Birds present obstacles for wind turbine permits at Kilauea farm
KILAUEA — Kilauea farmer Sam Pangdan sensed change was in the air when it came to erecting wind turbines on his property.
Nearly a year and a half later, he is still waiting for that change to blow through the county Planning Commission, which worries the alternative energy resource could be a hazard for endangered birds and bats.
“We have competing interests between clean energy and birds,” said Commissioner Hartwell Blake, at a commission meeting last month.
He said the federal Endangered Species Act is vague in defining what constitutes a flight path for birds.
“To say it’s a flight path because someone saw a bird flying through there is ridiculous,” Blake said. “By those standards all of Kaua‘i is a flight path.”
Today the commission is scheduled to make a decision on Pangdan’s request for a use permit for a Skystream wind turbine. He is seeking a height variance for a 66-foot tall turbine.
“Other farmers are waiting to see what happens with our application,” said Pangdan’s son, Sam Jr., who owns and manages the zucchini and cucumber farm with his father. “But it seems to me that things will work out because birds have an easier time going around a turbine than airplanes.”
The Federal Avian Administration National Wildlife Strike Database recorded 238 bird strikes at Lihu‘e airport between 2004 and 2008.
“Small scale wind turbines aren’t a threat to birds,” said Skystream marketing manager Miriam Robbins. “The argument that it’s a hazard results from the discussion on large-scale wind farms.”
The company has sold over 5,000 units in the United States since 2007 and has not encountered a problem with avian deaths.
Kaua‘i County Attorney Ian Jung advised the commission to err on the side of caution, however, considering the strict penalties of the federal Division of Forestry and Wildlife.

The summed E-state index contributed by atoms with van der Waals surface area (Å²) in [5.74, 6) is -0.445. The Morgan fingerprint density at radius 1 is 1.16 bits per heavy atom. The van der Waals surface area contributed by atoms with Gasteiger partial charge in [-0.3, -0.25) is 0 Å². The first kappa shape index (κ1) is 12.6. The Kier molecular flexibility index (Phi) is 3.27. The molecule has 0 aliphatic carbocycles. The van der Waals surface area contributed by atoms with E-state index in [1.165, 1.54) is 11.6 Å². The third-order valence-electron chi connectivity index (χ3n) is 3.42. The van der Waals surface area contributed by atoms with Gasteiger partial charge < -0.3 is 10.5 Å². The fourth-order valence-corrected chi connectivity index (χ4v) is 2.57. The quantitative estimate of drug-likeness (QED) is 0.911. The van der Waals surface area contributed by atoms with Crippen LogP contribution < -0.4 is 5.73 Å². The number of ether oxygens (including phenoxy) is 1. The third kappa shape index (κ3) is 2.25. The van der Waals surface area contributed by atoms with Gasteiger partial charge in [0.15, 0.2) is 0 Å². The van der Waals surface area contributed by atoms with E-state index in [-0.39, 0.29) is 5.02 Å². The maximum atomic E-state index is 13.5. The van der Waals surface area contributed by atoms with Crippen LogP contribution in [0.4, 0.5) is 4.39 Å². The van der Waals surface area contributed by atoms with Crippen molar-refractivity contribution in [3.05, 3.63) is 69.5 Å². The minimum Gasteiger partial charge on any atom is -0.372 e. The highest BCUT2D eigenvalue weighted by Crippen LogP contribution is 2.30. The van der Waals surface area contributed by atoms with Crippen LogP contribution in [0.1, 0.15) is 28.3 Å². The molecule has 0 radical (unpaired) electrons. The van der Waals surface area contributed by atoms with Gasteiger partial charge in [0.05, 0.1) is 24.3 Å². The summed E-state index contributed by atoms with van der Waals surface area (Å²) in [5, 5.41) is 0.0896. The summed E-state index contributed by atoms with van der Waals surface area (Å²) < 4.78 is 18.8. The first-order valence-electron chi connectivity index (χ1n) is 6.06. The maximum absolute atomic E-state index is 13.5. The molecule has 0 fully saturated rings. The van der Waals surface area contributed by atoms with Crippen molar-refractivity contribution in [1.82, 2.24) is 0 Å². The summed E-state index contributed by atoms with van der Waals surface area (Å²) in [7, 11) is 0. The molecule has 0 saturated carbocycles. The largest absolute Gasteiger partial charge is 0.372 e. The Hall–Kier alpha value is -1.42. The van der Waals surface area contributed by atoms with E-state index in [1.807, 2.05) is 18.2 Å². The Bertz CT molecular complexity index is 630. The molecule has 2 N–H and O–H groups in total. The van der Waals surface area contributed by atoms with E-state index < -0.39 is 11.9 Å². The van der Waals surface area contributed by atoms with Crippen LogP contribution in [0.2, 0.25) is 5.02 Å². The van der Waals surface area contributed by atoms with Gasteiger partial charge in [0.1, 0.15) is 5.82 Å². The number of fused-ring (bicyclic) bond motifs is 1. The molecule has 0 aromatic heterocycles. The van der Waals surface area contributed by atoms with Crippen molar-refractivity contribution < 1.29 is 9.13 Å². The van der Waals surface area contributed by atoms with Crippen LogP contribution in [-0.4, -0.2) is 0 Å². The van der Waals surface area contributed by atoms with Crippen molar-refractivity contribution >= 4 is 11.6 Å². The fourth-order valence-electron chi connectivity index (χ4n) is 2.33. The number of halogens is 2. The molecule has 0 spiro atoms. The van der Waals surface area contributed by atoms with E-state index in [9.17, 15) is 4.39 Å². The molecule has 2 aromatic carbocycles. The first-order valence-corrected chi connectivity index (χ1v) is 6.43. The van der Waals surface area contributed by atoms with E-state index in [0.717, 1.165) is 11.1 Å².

“Any agency can be liable for an incidental killing of a bird,” Jung said. “If we allow this then it could be possible that the Planning Commission could be responsible for violating an Endangered Species Act.”
Commission Chair James Nishida agreed, saying, “The law is strict and even one death is too many.”
The commission recently reviewed a proposed county ordinance that addresses height variances and issues of liability, with the hopes of facilitating the process for residents and farmers looking to install wind turbines.
“What we’re working on for Pangdan is addressed in the Wind Ordinance,” said County Planner Ka‘Aina Hull. “But until the County Council passes it, there’s no guarantee how it will exist.”
Rather than wait with crossed fingers for an undetermined amount of time for the elected officials to come to a decision, Pangdang said he thought it would be more efficient to take the matter into his own hands.
“We’re patient people, but we just didn’t want to sit around and hope something would get passed,” he said.
The turbine would supply Pangdan’s eight-acre farm with 2.4 kilowatt-hours of energy, enough to power 90 percent of its operational utilities, such as four industrial-sized refrigerators for keeping produce fresh.
“We have turbines out there now,” said Commissioner Caven Raco at last month’s meeting, referring to unpermitted turbines that exist on the island.
“This would set a precedence for other windmills that are existing and hopefully get them permitted.”